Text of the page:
Social Security Benefits Denial Affirmed, and Criminal and ERISA Issues

By FindLaw Staff on August 11, 2010 | Last updated on March 21, 2019

Gragg v. Astrue, No. 09-3238, involved plaintiff's appeal from the judgment of the district court upholding the Social Security Commissioner's denial of his application for disability insurance benefits and supplemental security income.  The court affirmed on the grounds that 1) plaintiff's experts' reports did not support plaintiff's argument that they concluded borderline intellectual functioning was a severe impairment separate and apart from a learning disorder; and 2) the hypothetical the ALJ gave to a vocational expert properly incorporated the limitations imposed by plaintiff's physical disabilities in combination with his cognitive impairments, and was not defective.

Jones v. ReliaStar Life Ins. Co., No. 09-1719, concerned an action claiming that defendant insurer began offsetting the disability benefits plaintiff received under an ERISA plan by the amount of disability benefits he collected from the Department of Veterans Affairs.  The court affirmed summary judgment for defendant on the ground that the district court's decision involved an application of policy language to undisputed facts, and the administrative record was sufficient to permit a fair evaluation of defendant's decision, and thus the district court did not abuse its discretion in denying plaintiff's request for discovery.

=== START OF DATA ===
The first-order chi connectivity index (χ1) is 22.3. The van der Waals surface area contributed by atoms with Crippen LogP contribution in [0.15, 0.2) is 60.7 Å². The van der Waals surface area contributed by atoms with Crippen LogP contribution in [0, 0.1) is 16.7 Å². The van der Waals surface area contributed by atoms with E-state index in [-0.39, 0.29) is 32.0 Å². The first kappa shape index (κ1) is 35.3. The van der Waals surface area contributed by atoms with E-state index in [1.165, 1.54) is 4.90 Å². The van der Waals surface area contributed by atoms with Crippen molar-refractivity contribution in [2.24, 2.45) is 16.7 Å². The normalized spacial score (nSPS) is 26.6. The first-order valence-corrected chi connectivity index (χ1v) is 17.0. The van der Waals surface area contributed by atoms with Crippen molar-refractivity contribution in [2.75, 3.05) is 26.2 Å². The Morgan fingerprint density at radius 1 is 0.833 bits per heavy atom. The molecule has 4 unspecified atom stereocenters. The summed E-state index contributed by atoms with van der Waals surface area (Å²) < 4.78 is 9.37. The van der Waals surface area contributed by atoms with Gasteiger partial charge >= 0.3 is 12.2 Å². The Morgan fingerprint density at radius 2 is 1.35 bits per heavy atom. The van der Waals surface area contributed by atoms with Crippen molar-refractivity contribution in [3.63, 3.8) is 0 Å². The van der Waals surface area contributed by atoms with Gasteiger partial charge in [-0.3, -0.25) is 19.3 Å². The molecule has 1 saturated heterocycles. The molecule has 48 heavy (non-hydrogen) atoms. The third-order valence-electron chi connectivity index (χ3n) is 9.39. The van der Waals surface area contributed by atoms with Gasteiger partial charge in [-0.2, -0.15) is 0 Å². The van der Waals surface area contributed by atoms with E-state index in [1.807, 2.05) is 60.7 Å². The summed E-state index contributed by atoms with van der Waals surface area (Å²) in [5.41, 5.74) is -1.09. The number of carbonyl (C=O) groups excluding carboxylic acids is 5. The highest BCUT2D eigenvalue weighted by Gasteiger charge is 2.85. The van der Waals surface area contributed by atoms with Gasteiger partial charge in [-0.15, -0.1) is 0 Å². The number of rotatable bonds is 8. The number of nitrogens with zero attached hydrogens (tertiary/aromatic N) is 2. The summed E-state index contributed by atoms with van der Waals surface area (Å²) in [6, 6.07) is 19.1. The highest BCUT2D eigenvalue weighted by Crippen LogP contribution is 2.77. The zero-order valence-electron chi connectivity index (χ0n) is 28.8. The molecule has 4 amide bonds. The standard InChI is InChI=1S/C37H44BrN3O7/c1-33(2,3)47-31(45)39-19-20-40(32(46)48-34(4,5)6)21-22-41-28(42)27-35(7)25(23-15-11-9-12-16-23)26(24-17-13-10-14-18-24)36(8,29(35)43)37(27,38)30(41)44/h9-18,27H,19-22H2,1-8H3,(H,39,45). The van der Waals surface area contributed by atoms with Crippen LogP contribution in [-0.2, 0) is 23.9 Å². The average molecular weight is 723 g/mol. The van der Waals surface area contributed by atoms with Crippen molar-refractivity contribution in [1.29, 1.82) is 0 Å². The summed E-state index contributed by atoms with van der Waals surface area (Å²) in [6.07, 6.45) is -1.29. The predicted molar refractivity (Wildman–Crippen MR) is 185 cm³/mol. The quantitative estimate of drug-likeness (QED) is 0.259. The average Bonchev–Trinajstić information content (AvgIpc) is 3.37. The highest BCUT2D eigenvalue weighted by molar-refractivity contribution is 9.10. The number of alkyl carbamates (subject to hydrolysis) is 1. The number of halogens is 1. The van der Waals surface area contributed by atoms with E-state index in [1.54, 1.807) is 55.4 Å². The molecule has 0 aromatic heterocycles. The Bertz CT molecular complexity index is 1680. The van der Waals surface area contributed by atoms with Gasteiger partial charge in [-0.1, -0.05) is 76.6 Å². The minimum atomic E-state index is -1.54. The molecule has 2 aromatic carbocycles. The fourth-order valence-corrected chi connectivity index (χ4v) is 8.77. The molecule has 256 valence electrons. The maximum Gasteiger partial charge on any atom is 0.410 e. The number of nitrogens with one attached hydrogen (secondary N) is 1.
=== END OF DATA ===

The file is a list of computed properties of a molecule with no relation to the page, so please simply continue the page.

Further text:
In US v. Harris, No. 09-3060, the court affirmed defendant's convictions for possession with intent to distribute less than 50 kilograms of marijuana and being a felon in possession of a firearm, holding that 1) the district court believed an officer's testimony that a license plate was not plainly visible, and this determination, based on credibility, was not clearly erroneous; and 2) the officer's conclusion that a local ordinance prohibited the license cover was objectively reasonable, as it complied with Missouri decisions interpreting a similarly-worded state statute.

In Vargo v. Weyerhaeuser Corp., No. 09-3125, a wrongful death action based on an industrial accident, the court affirmed summary judgment for defendants on the grounds that 1) defendant did not have a duty to prevent or correct any open or obvious loading defect; 2) no reasonable jury could conclude the loading defect was latent and not discoverable by the decedent upon inspection; and 3) there was no evidence that the decedent himself did not contribute to his injuries through the driving of his truck.

Related Resources

Copied to clipboard